A drive to produce more nuanced or, in the case of the humanities, humane metrics, or to make AI more relatable is not about the metrics or the AI themselves but is, I would suggest, about what we think about ourselves as people—whether we are, or are not, at some basic level, computational. The apotheosis of such a belief is a kind of pan-computationalism, where microbes and microchips operate in glorious harmony, not unlike the proclamations made in the poem “All Watched Over by Machines of Loving Grace,” by Richard Brautigan. Such a belief also caters to a neoliberalization of all life underpinned by models of self-interested human behavior that reach back to the early days of game theory.
To me, it’s not necessarily about asking whether we want to have affinities with artificial intelligence or computational objects in general but to what degree our affinities with those things become absorbed into our own ontological space, rendering us equally as computational as those objects. In this way, I see a strong connection between efforts to make scholarly metrics more nuanced, sophisticated, contextual, etc., and an affinity towards a PARO over a Skynet.
GS: If you’ve read my recent posts on the value of using obvious fiction in art and design versus trying to seem “real”, then you won’t be surprised that I hope Zach will discuss how he frames his narrative. This is not a piece of marketing. He does not leave his name off of the film. Nor does he call the piece a “product tour” or “brand video” on his website. That said, it is obviously influenced by his real life experiences in academia, experiences that we recognize as very much not unique in The Quantified Mind. Why fiction then?
ZK: I was recently asked if the “parody” can keep up with “reality.” Career benchmarking in higher education in Europe (like Reappointment, Promotion, and Tenure here in the States) is increasingly metrics-focused. A european colleague once told me about his dissertation committee, which required him to prove his impact via citations before he could graduate. Universities in the UK are using platforms like Simitive Academic Solutions to address “goal setting and alignment” to produce stronger accountability and incentive systems for faculty members.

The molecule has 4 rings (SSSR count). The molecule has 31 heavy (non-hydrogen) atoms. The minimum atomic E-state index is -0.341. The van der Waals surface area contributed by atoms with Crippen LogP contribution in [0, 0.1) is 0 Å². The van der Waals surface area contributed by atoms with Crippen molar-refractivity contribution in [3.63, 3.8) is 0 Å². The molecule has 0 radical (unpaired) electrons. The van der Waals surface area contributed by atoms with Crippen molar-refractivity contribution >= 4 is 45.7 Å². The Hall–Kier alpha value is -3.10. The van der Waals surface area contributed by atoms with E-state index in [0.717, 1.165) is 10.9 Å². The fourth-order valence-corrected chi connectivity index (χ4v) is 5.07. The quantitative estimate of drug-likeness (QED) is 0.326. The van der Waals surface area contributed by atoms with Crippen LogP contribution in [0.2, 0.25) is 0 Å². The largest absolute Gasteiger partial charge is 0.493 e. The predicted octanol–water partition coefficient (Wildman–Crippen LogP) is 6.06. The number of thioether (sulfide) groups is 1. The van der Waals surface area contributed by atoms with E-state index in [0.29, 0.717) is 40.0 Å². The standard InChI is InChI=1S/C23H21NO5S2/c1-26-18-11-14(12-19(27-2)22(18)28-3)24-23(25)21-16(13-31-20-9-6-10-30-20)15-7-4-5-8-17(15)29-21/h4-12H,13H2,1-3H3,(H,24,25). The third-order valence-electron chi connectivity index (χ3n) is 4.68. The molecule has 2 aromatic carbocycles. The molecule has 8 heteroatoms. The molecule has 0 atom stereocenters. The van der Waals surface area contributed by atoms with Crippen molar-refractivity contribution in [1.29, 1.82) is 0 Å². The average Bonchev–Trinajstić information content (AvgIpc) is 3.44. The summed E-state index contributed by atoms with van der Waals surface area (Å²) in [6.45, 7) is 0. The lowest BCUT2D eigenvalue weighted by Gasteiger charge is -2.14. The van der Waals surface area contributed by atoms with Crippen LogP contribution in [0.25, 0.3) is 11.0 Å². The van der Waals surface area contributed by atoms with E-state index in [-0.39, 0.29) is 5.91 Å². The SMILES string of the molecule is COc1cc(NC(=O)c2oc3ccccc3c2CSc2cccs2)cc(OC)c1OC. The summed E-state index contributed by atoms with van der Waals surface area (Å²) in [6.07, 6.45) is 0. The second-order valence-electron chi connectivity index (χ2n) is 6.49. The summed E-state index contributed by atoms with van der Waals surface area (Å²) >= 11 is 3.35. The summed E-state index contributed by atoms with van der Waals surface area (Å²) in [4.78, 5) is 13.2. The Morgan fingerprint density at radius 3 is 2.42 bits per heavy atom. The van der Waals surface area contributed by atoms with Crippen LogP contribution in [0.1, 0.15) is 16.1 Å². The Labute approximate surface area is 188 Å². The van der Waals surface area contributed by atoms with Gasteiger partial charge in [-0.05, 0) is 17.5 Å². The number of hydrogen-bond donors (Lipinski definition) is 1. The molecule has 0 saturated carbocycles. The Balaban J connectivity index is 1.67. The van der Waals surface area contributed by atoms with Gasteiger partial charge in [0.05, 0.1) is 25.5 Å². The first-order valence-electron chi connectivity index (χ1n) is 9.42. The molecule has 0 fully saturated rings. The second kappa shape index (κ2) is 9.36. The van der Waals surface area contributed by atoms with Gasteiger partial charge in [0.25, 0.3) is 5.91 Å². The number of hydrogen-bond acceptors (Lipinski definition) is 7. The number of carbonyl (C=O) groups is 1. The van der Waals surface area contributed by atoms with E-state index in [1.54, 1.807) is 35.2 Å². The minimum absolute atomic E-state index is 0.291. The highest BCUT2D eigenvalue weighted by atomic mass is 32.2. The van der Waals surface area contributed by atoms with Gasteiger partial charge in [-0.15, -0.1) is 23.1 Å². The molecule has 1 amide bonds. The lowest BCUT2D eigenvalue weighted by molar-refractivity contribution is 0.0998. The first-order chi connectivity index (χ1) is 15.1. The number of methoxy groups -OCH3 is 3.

I feel as though the fiction is a way of grappling with reality. The object, this “ticker” on which the film centers, is somewhat absurd in both its form and purpose. The intent was to make more explicit the link between the kind of (dare I say) neoliberal, market-based nature of faculty metrics and the physical faculty and university themselves: a “stock-ticker” that illustrates whether or not we as faculty members should continue to receive investment from our institutions. This kind of marketization of faculty data is already happening, and is not necessarily “new,” but the kind of control it wields is shifting. The more sophisticated, contextual, and nuanced the metrics become—not just about citations or number of publications, but about everything related to faculty output (e.g., fitness data via partnerships with FitBit and smart furniture manufacturers to determine whether more fit faculty produce more “impact”, other biometric and psychometric indications to help faculty identify causes of stress that decrease productivity, weighting of metrics based on location, discipline, type of institution)—the more administrators will rely on metrics to shape decision-making processes. As long as we develop ways to demonstrate our fundamentally computational nature, the influence of metrics on academia will be a positive feedback loop, with new metrics being developed, new decisions being based on those metrics, and new metrics being developed in response to the consequences of those decisions.
Gabi Schaffzin is pursuing his PhD in Art History, Theory, and Criticism, with a concentration in art practice, at UC San Diego.
Zach Kaiser is Assistant Professor of Graphic Design and Experience Architecture in the Department of Art, Art History, and Design at Michigan State University.
The two, along with other collaborators, have been working on the Culture Industry [dot] Club, a dynamic assemblage of artist-researchers engaged with emergent media practices and deep historical and theoretical research.